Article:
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SLOVAK PRIME MINISTER TELLS EUROPEAN PARLIAMENT HE REGRETS HUNGARY'S DEPARTURE FROM REGIONAL COOPERATION AND CONSULTATION

Dzurinda: Beneš debate 'dangerous'

PRIME Minister Mikuláš Dzurinda told the members of the European Parliament's Foreign Affairs Committee on March 19 that Slovakia regarded laws passed in Czechoslovakia at the end of World war II expelling Germans and Hungarians and confiscating their property as "a dead issue".
He insisted that opening the matter could have "dangerous" and "far-reaching" international consequences.
Under close questioning by an Austrian member of parliament, Johannes Swoboda, as to whether Slovakia would ensure that the controversial 1945 'Beneš Decrees' did not support current discrimination on the basis of ethnicity, Dzurinda said that people who felt unjustly treated could lodge complaints "with the appropriate bodies".


BENEŠ Decrees - no laughing matter. Dzurinda mets Romano Prodi (center) and Günter Verheugen in Brussels.
photo: TASR

PRIME Minister Mikuláš Dzurinda told the members of the European Parliament's Foreign Affairs Committee on March 19 that Slovakia regarded laws passed in Czechoslovakia at the end of World war II expelling Germans and Hungarians and confiscating their property as "a dead issue".

He insisted that opening the matter could have "dangerous" and "far-reaching" international consequences.

Under close questioning by an Austrian member of parliament, Johannes Swoboda, as to whether Slovakia would ensure that the controversial 1945 'Beneš Decrees' did not support current discrimination on the basis of ethnicity, Dzurinda said that people who felt unjustly treated could lodge complaints "with the appropriate bodies".

Dzurinda's speech was an important chance for Slovakia to respond to rising pressure from Hungary, Germany and Austria to bring the decades-old laws into line with European Union standards before entering the 15-member bloc as early as 2004. Almost a month ago, Hungarian Prime Minister Viktor Orbán told the same European Parliament committee that the decrees were incompatible with Czech and Slovak EU entry.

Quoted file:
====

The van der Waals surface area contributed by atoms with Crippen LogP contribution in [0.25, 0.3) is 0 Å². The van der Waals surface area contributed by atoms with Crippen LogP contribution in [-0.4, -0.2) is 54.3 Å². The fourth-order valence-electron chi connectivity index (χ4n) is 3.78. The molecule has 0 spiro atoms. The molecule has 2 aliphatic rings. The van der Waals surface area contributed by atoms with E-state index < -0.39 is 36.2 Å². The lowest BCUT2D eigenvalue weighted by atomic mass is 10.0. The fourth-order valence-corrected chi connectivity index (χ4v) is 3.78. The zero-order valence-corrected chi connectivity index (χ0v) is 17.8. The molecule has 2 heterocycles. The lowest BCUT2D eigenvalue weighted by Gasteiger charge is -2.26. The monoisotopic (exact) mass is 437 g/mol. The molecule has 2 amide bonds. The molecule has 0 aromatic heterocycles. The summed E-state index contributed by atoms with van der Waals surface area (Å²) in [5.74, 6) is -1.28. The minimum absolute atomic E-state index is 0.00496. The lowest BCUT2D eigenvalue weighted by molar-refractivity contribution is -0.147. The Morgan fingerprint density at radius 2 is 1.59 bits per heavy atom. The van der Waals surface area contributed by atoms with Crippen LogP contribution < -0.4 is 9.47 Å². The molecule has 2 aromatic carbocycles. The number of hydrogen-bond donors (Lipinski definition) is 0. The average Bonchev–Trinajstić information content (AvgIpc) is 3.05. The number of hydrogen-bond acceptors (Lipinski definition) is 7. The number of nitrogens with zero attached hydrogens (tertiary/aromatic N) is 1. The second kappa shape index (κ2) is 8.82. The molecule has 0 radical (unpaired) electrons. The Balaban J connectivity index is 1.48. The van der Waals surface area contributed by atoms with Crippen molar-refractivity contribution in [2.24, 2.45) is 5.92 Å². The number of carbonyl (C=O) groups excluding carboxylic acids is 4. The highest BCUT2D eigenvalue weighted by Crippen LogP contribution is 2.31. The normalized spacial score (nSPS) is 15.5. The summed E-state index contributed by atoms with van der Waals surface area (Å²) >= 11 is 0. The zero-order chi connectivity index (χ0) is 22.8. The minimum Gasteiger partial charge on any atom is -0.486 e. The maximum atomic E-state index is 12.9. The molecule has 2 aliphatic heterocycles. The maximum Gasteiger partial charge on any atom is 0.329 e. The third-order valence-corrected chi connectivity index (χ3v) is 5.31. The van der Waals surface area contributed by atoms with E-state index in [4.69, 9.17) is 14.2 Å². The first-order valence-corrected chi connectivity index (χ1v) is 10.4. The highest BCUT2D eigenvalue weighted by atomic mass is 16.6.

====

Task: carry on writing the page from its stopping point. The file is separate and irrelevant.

"I agree with Dzurinda," said Vladimír Bilčík, an analyst with the Slovak Foreign Policy Association think tank. "Any revision of the results of the second world war is dangerous. I don't think we should bring up the past, and Slovakia is now in a very different situation than Czechoslovakia in 1945.

"At the same time, I think we need to talk about the decrees, to put them not just in a Slovak-Hungarian context, but in the context of the second world war as a whole. Similar unjust provisions were made by other countries in different parts of Europe, such as Holland or Luxembourg. The Beneš Decrees were not unique."

Under the Beneš Decrees, named after then-Czechoslovak President Eduard Beneš, some 2.5 million Sudeten ethnic Germans were stripped of Czech citizenship, had their property confiscated and were deported in retaliation for German and Hungarian annexation of Czechoslovak territory in 1938. About 40,000 ethnic Hungarians were also forcibly resettled from Slovak territory to Bohemia in a bid to weaken a large Hungarian minority in Slovakia.

The leaders of Austria, Hungary and two German states have demanded that the decrees be finally annulled. "There's a strong suspicion that these decrees have a discriminatory effect to this day," Austrian Chancellor Wolfgang Schüssel said after talks in the northern Hungarian town of Esztergom on March 13.

"In a future Europe there is no place for shadows of the past which are based on discrimination," Bavarian State Minister Erwin Huber said. The German state of Baden-Wurttemberg also took part in the talks.